Monday, January 12, 2009

James J. Dillon / JJ Dillon

Most people probably remember James J. Dillon as a manager.
But before that he was a wrestler.
But did you know he took the ring name James J. Dillon because he couldn't wrestle under his real name?
Dillon was born Jim Morrison on June 26, 1942 and he started his wrestling career in 1971, the same year that Jim Morrison, the lead singer of the Doors, died.
JJ started out wrestling in the Mid-Atlantic, Texas and Florida areas and became a headliner when he went to the Canadian Maritimes in 1973.
Before he became known as a manager, he held titles in Central States Wrestling, Championship Wrestling from Florida, the Eastern Sports Association and NWA Western States Sports. He held the Heavyweight Wrestling Championship in all four promotions at one time.

But everyone probably remembers him best as a manager.
When he first started managing, several of the wrestlers he managed went on to become wrestling legends.
Ron Bass, Black Bart, "Nature Boy" Buddy Landel, Jimmy Garvin and the One Man Gang to name a few.

Dillon's real fame began when he managed Tully Blanchard.
Tully and JJ began to hang out with Ric Flair and his "cousins," Ole and Arn Anderson and after they "broke" Dusty Rhodes' leg, they soon became known as the legendary wrestling stable, "The Four Horsemen.".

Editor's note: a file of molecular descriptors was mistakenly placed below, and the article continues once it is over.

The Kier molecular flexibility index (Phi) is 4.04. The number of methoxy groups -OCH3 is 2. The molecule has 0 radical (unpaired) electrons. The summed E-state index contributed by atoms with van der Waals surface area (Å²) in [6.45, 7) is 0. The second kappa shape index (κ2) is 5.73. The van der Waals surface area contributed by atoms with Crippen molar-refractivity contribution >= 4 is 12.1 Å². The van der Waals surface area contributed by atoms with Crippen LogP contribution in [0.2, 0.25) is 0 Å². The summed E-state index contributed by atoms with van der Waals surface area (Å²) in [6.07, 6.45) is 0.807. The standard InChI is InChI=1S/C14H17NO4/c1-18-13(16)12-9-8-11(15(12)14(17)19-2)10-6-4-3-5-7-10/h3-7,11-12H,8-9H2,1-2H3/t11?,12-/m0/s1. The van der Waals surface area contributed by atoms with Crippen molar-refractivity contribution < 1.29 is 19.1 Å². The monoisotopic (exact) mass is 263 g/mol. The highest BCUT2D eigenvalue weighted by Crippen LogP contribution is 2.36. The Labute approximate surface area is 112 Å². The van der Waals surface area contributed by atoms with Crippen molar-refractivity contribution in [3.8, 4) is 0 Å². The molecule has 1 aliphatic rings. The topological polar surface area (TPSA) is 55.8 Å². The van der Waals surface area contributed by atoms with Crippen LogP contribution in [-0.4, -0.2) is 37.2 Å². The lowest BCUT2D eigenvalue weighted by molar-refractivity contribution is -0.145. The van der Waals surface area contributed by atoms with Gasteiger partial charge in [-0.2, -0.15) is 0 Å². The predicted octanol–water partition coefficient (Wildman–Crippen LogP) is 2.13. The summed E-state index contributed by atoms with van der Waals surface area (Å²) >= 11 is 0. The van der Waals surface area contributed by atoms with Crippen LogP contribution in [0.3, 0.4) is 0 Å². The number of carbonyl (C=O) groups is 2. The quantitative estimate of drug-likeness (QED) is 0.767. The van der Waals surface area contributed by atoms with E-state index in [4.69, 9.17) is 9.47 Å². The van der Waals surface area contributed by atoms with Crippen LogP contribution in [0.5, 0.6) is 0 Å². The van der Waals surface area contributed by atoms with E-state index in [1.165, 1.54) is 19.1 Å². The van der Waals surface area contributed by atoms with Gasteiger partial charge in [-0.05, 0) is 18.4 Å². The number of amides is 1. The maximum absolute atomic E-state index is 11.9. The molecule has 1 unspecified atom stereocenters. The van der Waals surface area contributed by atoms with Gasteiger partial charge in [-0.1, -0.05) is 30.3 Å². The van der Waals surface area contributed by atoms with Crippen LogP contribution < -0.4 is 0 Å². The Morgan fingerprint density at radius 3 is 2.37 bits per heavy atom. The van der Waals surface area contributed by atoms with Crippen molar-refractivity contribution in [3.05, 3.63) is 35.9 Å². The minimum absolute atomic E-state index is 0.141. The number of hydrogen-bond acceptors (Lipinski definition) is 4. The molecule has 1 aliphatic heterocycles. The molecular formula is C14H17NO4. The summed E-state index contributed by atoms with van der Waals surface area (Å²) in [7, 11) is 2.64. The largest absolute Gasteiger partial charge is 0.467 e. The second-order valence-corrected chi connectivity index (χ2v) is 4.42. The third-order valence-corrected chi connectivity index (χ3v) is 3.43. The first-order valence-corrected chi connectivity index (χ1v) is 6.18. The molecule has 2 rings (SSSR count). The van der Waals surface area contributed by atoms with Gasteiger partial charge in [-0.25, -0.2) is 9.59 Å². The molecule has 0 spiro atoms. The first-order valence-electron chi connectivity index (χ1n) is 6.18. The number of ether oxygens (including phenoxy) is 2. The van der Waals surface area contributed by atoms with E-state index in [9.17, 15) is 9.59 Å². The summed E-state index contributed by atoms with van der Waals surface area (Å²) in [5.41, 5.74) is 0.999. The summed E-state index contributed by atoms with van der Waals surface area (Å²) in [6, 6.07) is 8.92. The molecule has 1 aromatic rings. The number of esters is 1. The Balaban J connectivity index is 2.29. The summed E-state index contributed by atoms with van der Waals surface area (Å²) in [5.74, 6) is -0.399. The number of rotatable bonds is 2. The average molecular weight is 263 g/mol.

They feuded with Dusty Rhodes, Magnum TA, Barry Windham, The Rock 'N Roll Express, Nikita Koloff , and The Road Warriors. And they usually held most of the major belts as well.

Even with all this fame, Dillon was let go from WCW where he moved to the front office of the then WWF. This didn't last long as he moved back to the WCW and was the WCW Commissioner in 1996 when the nWo storyline started.
You can love him or hate him for this, but Dillon was responsible for bringing in Vince Russo and Ed Ferrara to the WCW.

JJ retired from the business, but returned briefly in 2002 as the commissioner of TNA.

JJ made his first (and so far only) appearance on WWE at Ric Flair's retirement party when he showed up with Tully Blanchard, Barry Windham and Arn Anderson.

He wrote a book "Wrestlers Are Like Seagulls-From McMahon To McMahon" about his career and his personal life.

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